A smooth sea never made a skilful sailor.
I’m still far from a skilful sailor but, with the exception of the last day, the 3 weeks sailing from Torres Strait Islands to Darwin was far from smooth sailing. Every day the conditions changed. Battling varying wind strengths from different directions, strong changing tides, passing squalls (rain) with gusting winds that tried to rip the sails in half. Short choppy waves that cause the bow (front) of the boat to hop and bounce along throwing water up in your face. To long rolling swell where I spent more time surfing down the waves then I did sailing (My best speed surfing was 15.9knots, still an STNT record). Long gone were the comfortable reliable conditions of the East Coast trade winds. If that was my introductory course, sailing the top end was the advanced course in comparison. Not only did the physical elements change every day, but slowly something on the boat would give up as well creating more challenges to overcome.
First it was one of the motors. On a catamaran, you have two motors, one either side to help manoeuvre it when motoring. With only one motor working it became a lot harder to control when motoring into and out of anchorage points. Plus whenever Andre would wander off on watch, get side tracked and lose it in the wind, it became an absolute mission to get it back on course. One motor wasn’t enough to allow an easy 360 instead we would have to mess around with jibing the main sail back and forth. Such a pain in the ass.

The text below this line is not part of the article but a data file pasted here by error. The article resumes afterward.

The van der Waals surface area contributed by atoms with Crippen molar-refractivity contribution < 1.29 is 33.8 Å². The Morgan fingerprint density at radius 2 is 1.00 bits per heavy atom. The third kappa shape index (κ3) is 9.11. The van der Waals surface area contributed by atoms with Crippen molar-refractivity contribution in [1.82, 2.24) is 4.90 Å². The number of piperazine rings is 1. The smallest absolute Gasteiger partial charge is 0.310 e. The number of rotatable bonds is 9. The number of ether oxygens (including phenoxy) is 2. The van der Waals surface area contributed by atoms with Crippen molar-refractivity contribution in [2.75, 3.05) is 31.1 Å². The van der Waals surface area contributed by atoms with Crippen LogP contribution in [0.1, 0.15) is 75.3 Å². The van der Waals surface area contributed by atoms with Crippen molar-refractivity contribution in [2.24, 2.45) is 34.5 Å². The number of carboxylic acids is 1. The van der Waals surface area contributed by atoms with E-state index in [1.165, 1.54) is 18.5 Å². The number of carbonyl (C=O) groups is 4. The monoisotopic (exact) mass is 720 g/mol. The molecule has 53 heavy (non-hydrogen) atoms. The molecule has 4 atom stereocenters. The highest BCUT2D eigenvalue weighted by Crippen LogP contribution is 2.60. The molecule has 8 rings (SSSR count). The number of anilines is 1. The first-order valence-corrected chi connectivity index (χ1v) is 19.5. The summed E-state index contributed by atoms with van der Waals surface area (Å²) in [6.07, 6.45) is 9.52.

For the first week, every free afternoon was spent passing Andre spanners as he tried unsuccessfully to pull a part the motor and fix it. After several failed attempts, he finally gave up on its resurrection and the call was made to head straight for Darwin. Meaning no more going ashore. So no more exploring. Very little fishing and very few lay overs. Just sailing and more sailing and even more sailing.
Second to go was the autopilot. This effected Andre a lot more because he couldn’t leave the helm while on watch, a hard task for him to sit still for four hours straight. I, however, had always found it to be such a temperamental bastard. It never wanted to do its job. The time you spent concentrating on it, watching it and then correcting it every couple of minutes you might as well piss it off and just drive yourself. Which is what I would do majority of the time.
The few times it did win my trust, it always threw it back in my face first chance it got anyway. If the auto pilot on the STNT was a child in the playground it would be that attention seeking shit of a kid giving you that false sense of friendly loyalty. Helping you build that awesome sand castle but the moment you turn your back for a second to talk to another kid, he cracks the shits and kicks it over in pure jealousy (I think I was that kid at school?). Sometimes I’ve been caught out trying to duck off to take a quick slash. I’d only be literally 3 meters away, hanging over board mid stream stuck helplessly watching the bow of the boat slowly starting to point where you don’t want it. The jib or screecher starting to flap as the wind is no longer keeping it full. I could do nothing but smile and shake my head thinking ‘You useless needy bastard, you’ve got me again’ knowing I was only seconds away from rounding out (pointed into the wind) or jibing the main sail.